Introduction: The right ventricle (RV) strain measured by speckle tracking (RVS) is a novel method of assessing RV function. We compared RVS to RV fractional area change (FAC%), tricuspid annular peak systolic excursion (TAPSE) and Doppler tissue imaging-derived peak systolic velocity (S’) in the assessment of right ventricular (RV) systolic function measured using cardiac magnetic resonance imaging (MRI). Methods: We enrolled consecutive patients who underwent cardiac MRI between Jan 2012- Dec 2017 and a transthoracic echocardiogram (TTE) within 1 month of the MRI with no interval event. Baseline clinical characteristics and MRI parameters were extracted from chart review. Echocardiographic parameters were measured prospectively. TTE parameters including RVS, TAPSE, S’ and FAC% were tested for accuracy to identify impaired RV EF (EF <45% & <30%) using receiver operator curves. Results: The study cohort included 500 patients with mean age 55 yr ± 18 and right ventricular systolic pressure 33.7 ± 13.6 mmHg. The area under ROC for RVS was 0.69 (95% CI 0.63 – 0.75) and 0.78 (95% CI 0.70 – 0.88) to predict RVEF <45% & RVEF <30% respectively. The RV FAC % had second highest accuracy of predicting RVEF among all the TTE parameters tested in study. Conclusion: Right ventricular strain is the most accurate echocardiographic method to detect impaired right ventricular systolic function when using MRI as the gold standard.
We present a late presentation of saddle pulmonary embolism and thrombus-in-transit straddle the patent foramen on patient who successfully recovered from severe acute respiratory syndrome coronavirus-2 (COVID-19) pneumonia. Seven days post-discharge (i.e. 28 days after initial COVID-19 symptom onset), she was readmitted to hospital for severe dyspnea. Computer tomography angiogram and echocardiography confirmed the diagnosis. Severe pro-inflammatory and pro-thrombotic states with endothelial involvement have been reported associated with severe COVID-19 infection. However the duration of hypercoagulable state has not yet known. This case highlights the risk of thromboembolic phenomena for prolonged periods of times after recovering from COVID-19 pneumonia.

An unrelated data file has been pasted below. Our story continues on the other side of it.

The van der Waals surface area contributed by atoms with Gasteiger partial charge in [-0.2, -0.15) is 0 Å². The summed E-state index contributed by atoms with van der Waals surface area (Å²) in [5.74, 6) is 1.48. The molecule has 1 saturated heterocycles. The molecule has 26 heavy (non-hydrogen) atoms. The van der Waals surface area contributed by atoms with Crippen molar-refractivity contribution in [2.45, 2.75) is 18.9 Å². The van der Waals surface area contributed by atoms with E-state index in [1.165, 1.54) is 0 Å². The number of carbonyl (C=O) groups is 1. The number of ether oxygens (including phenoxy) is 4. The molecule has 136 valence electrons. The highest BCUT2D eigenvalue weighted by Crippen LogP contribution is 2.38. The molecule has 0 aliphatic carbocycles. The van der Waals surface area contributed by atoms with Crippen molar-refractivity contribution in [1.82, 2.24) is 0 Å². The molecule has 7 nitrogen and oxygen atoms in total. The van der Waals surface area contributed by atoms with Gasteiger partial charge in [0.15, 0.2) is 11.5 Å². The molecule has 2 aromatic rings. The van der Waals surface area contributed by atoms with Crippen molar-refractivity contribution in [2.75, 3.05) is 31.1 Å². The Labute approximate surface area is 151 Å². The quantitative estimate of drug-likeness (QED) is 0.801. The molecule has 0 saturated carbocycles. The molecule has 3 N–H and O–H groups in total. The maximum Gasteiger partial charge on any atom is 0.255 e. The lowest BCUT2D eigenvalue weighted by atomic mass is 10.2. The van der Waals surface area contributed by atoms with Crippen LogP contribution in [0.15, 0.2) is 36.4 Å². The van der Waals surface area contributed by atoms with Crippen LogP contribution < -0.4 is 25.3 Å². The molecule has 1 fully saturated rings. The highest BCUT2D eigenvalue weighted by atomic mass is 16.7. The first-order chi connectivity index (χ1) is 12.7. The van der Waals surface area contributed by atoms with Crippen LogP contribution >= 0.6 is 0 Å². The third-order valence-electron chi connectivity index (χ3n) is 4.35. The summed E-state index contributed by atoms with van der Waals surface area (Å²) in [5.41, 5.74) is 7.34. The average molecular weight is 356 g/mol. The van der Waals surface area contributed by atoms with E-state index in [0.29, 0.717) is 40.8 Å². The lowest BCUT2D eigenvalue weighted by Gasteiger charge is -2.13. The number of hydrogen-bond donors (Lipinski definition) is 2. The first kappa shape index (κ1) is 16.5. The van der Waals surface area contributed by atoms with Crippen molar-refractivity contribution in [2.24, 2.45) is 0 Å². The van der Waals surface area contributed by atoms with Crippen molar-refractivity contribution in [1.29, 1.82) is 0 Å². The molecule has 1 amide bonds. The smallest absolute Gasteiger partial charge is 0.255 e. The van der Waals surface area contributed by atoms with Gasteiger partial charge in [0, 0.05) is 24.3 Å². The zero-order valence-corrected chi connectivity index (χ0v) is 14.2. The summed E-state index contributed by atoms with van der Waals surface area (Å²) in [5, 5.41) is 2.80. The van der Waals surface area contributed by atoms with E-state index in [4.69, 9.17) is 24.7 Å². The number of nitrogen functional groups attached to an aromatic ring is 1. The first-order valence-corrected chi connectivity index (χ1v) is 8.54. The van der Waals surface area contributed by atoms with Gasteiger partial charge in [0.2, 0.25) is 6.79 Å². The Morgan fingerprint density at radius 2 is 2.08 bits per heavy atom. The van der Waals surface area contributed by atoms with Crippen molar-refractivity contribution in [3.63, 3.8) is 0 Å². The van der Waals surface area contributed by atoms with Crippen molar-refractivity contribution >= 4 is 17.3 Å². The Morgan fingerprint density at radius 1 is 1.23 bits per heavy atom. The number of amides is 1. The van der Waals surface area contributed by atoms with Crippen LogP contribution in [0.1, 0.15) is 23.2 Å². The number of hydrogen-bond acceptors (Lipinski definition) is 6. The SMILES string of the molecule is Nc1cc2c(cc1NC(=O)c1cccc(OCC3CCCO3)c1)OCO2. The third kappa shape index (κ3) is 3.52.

Correlation between AHI and right ventricular diastolic function in patients with obstructive sleep apnea syndromeJunfang Li 1, MD, PhD, Changhong Lu2, MD, Zhibin Wang 1, MD, PhD1, Department of Echocardiography, Qingdao University Affiliated Hospital, Qingdao, 266001,China2, Department of Heart Center, Qingdao Fuwai Cardiovascular Hospital, Qingdao, 266034,ChinaCorresponding author: Zhibin Wang, Department of Echocardiography, Qingdao UniversityAffiliated Hospital, No. 16, Jiangsu Road, Qingdao 266001, China
Aim Doppler echocardiography has become the standard imaging modality for diastolic function and provide pathophysiological insight into systolic and diastolic heart failure. In this study we aimed to obtain normal echocardiographic Doppler parameters of healthy Turkish population. Methods Among 31 collaborating institutions from all regions of Turkey, 1154 healthy volunteers were enrolled in this study. Predefined protocols were used for all participants during echocardiographic examination and The American Society of Echocardiography and European Association of Cardiovascular Imaging recommendations were used for echocardiographic Doppler measurements. Results A total of 967 healthy participants were enrolled in this study after applying exclusion criteria. Echocardiographic examination was obtained from all subjects following predefined protocols. Mitral E wave velocity and E/A ratio were higher in females and decreased progressively in advancing ages. E wave deceleration time and A wave velocity were increased with aging. Assessment of tissue Doppler velocities showed that left ventricular lateral e’, septal e’ and septal s’ were higher in younger subjects and in females. E/e’ ratio was increased progressively with advancing decades. Right ventricular e’and s’ were decreased but a’ was increased with increasing age. Septal e’ lower than 8 cm/s was 1.9% in the fifth decade and 13.7% in ages older than 50-years. The E/e’ ratio greater than 15 (and also 13) was not found. Conclusion This study, for the first time, provides echocardiographic reference ranges for normal cardiac Doppler data in healthy Turkish population which will be useful in routine clinical practice as well as in future clinical trials.